By Yiannis Papadoyiannis
Banking sources’ converging estimates are pointing to the local credit sector’s capital needs – according to the recent stress tests by BlackRock – amounting to about 2.5 billion euros for Eurobank, some 2 billion for National Bank and less than 500 million for Piraeus. Alpha Bank is seen as the only systemic lender that will not require any additional capital.
These conclusions of course depend on an agreement being reached between the Bank of Greece and the representatives of Greece’s creditors on certain technical aspects of the exercise, which could lead to significant changes in the final outcome.
Bank sources estimate that the settlement of the issues pending with the creditors will only bring minor hikes or cuts to the sum of 5 billion euros required. However, Kathimerini has been told that the above sum of capital requirements is based mainly on the basic scenario of the exercise, which provides for the economy’s return to growth this year, and not on the alternative negative scenario.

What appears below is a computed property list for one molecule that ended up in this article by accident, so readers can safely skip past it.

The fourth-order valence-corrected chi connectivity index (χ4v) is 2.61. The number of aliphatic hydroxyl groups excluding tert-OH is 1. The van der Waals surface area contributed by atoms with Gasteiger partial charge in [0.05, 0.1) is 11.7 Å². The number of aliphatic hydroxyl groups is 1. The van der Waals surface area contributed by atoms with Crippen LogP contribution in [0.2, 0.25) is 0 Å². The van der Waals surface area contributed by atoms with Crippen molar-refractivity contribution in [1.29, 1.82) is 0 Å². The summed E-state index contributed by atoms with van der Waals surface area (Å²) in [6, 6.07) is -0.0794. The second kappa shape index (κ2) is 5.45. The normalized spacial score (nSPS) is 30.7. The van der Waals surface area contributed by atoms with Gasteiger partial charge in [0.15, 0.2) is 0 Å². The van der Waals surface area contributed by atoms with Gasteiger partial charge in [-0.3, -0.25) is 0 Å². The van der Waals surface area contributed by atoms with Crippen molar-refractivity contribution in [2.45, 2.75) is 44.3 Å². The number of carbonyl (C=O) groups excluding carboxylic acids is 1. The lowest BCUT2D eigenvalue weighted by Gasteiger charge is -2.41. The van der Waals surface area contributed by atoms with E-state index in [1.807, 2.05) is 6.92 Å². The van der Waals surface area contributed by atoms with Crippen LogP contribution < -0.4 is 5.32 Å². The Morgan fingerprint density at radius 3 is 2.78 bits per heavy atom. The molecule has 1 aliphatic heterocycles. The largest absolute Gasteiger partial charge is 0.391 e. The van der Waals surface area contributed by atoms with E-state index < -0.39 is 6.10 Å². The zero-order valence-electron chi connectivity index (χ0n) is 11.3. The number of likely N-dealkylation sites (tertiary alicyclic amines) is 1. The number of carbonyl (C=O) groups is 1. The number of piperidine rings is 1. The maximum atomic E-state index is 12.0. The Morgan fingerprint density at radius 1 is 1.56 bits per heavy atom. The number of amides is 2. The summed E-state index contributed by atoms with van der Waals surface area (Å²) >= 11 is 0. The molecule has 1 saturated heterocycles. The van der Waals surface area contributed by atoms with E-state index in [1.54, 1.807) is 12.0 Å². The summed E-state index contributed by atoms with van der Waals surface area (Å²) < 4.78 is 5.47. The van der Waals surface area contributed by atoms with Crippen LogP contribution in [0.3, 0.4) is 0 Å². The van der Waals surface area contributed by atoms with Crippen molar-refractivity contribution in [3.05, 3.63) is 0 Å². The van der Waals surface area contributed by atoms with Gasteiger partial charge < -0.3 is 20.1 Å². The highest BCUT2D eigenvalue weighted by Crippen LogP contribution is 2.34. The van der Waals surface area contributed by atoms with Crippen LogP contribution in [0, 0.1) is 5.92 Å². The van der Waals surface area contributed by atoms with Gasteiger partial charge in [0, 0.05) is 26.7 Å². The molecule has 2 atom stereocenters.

If the creditors insist on a more conservative approach – that is to place more weight on the negative scenario that provides for the recession to extend into 2014 and 2015 – then the capital needs could end up being considerably higher.
Bank officials do not consider such a prospect likely, given that developments in the economy suggest Greece has entered a course of growth, so the negative scenario appears particularly unlikely.
Bank of Greece officials will meet with the representatives of the country’s creditors early next week and, after reaching an agreement, will inform banks and the Hellenic Financial Stability Fund of their conclusions. The country’s central bank is planning to publish the final report on lenders’ capital requirements in the first week of March.
Eurobank and Alpha sources made no secret of their satisfaction with the expected results, with Eurobank seeing the road clearing for its share capital increase. National and Piraeus officials avoided comment on the anticipated level of capital needs, but National sources noted that whatever their size, they should be entirely manageable.